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Meet our Group Welfare Manager, Alison Prins

Alison Prins cropped Nov2016 1

Hawke’s Bay Civil Defence Emergency Management Group Welfare Manager Alison Prins has led the regional COVID-19 welfare response and was instrumental in developing an approach that has since been adopted nationally. Since the start of the response, the group has linked up with more than 150 community organisations and agencies to create a “network of networks” working collaboratively with the group to look after the welfare needs of the Hawke’s Bay community.

The network of networks involves many sector groups including those that offer services to the migrant community, children, Māori, Pasifika, older persons, foreign nationals, homeless people, people living with a disability, and people with complex psychosocial support needs.

“On the Monday Jacinda Ardern announced we were going into the Alert Level 4 lockdown that Thursday, I think we all went home wondering how we were going to coordinate a response under those conditions.

“But we’d already identified some priority populations, those people who would be most at risk from the impacts of this emergency – so we knew who we needed to help. We also knew there were already amazing organisations out there that could do a lot a lot of the response work. Our job was connecting them to each other and with us, having a common goal, and for the networks to know that if there was anything they needed, we were there to help. We already had experience working with the rural network (Rural Advisory Group) in adverse events and knew community-led networks were effective. The Rural Advisory Group is actively responding to the drought we are experiencing with the support of the Hawke’s Bay Civil Defence Emergency Management Group.

“That was the core principle of the network of networks. Our community organisations and agencies understand their populations really well, and they were best placed to identify people most in need of assistance so we could wrap support around them.

“I knew those organisations would already be connecting with their communities – they’d already been doing that since the response started, so it was really just connecting the dots.

“We were all taking a punt – we were all dealing with stuff we hadn’t had to deal with before. I think everyone was a bit shell-shocked and it was the perfect storm for people being motivated to just get on with it and do what they could do to help.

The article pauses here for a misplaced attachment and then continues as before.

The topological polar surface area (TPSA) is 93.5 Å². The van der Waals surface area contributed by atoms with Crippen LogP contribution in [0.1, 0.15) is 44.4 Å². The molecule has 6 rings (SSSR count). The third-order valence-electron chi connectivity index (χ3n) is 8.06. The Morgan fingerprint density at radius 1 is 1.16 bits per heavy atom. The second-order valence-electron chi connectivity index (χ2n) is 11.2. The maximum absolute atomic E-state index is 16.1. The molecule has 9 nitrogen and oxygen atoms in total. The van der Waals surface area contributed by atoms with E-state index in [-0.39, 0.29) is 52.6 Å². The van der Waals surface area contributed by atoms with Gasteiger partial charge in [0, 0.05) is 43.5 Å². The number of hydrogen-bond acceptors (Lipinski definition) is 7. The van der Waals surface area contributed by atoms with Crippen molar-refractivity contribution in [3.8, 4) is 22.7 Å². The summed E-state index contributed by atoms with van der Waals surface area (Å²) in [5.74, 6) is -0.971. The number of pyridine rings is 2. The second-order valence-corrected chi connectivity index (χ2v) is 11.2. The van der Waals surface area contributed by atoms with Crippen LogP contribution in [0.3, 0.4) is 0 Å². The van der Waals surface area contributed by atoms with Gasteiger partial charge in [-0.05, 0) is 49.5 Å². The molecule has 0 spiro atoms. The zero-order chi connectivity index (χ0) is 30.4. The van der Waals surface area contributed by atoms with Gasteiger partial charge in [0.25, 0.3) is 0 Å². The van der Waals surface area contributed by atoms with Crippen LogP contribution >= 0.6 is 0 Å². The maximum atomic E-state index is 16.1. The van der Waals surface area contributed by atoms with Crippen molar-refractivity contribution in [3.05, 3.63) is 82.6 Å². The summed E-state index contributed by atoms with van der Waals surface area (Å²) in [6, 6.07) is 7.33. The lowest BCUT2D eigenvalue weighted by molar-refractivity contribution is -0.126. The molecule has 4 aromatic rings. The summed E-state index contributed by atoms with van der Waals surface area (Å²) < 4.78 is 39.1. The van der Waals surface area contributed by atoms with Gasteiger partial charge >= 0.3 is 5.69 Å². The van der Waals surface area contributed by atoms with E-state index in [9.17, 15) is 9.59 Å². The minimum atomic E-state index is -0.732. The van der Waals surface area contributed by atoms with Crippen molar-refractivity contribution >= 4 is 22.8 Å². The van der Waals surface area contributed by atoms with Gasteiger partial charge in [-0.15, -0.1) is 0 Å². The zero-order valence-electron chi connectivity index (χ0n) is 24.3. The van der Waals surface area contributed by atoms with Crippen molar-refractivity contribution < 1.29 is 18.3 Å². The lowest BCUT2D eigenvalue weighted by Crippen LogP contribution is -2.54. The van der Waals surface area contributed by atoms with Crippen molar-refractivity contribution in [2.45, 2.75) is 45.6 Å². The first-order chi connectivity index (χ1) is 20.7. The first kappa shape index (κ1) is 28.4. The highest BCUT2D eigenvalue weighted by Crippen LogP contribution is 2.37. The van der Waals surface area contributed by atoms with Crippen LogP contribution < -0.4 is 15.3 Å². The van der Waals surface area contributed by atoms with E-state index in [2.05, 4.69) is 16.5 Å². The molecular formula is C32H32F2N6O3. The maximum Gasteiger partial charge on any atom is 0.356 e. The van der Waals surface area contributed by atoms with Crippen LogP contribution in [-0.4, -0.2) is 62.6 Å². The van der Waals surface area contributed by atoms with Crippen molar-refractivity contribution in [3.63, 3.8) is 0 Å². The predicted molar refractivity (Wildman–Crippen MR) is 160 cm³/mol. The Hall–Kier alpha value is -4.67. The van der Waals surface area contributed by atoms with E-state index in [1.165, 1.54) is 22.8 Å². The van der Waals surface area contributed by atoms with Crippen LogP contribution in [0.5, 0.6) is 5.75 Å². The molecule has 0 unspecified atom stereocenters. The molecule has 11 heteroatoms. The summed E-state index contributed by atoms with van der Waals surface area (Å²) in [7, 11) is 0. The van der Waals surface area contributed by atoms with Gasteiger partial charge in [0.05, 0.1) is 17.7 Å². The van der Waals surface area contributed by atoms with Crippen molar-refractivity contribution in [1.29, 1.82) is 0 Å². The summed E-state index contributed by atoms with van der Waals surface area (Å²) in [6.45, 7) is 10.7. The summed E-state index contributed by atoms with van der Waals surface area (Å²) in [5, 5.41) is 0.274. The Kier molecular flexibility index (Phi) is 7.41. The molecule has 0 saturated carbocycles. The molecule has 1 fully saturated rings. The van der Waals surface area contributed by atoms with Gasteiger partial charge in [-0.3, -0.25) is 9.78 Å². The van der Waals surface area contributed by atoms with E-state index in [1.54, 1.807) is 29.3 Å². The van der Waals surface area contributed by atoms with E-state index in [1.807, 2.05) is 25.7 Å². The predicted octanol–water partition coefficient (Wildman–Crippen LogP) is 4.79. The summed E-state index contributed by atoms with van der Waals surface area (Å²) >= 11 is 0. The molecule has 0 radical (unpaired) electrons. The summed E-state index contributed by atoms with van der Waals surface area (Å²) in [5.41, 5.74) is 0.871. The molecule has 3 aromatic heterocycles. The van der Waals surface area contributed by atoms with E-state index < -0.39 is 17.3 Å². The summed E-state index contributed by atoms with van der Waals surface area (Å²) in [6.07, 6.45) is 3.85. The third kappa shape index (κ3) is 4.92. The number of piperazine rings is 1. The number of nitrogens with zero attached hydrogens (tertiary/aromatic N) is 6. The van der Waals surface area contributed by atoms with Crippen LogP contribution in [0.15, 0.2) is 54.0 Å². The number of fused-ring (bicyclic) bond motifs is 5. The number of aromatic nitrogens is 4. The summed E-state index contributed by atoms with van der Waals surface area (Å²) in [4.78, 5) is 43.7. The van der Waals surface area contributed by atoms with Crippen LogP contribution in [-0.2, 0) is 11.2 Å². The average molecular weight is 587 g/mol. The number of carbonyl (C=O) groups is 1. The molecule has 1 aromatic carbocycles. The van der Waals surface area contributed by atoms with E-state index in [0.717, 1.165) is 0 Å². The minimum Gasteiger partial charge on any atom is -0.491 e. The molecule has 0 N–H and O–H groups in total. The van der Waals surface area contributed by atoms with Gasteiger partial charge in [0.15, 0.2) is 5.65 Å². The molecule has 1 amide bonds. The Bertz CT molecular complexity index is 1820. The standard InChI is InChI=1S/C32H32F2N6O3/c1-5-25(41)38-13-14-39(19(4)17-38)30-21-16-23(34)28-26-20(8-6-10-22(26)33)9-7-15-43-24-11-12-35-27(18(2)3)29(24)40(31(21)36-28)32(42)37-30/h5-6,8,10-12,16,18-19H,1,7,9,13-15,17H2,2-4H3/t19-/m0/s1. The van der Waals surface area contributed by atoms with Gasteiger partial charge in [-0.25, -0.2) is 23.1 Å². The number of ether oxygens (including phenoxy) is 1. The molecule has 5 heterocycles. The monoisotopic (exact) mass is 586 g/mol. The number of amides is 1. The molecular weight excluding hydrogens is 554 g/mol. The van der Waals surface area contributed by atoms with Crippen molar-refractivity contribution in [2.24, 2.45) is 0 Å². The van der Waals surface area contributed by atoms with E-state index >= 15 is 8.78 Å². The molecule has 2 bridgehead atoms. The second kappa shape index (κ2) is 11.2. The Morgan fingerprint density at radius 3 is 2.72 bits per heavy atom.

“The network of networks model worked because there was so much trust – we had faith in them, and they had faith in us, and there was a general willingness from everyone to give it a crack.

“It’s been awesome – it’s worked exceptionally well, and I am relieved and super stoked about that. We’ve surveyed the networks to understand the benefits from their perspective and scored highly, and we’ve also had multiple comments about how our approach removed a lot of barriers to just getting the mahi done.

“We’ve always understood communities do the bulk of responding in emergencies, and Civil Defence is there to provide that specialist coordination, support and advice. This response has been evidence that when communities and Civil Defence work as one, we can withstand a whole lot of adversity.

“We’ve formed strong relationships and have a better understanding of our community and the needs of different populations. The challenge was doing this all remotely. We normally get around the table, but we had to get on the phone, get on a Zoom meeting. But we made it happen, and we made it happen under those conditions.

“At the beginning, the sheer weight of the consequences was a real challenge – that if we didn’t do our job well, people would suffer. But I think we were well-placed to deal with the worst.”

 

27 May 2020

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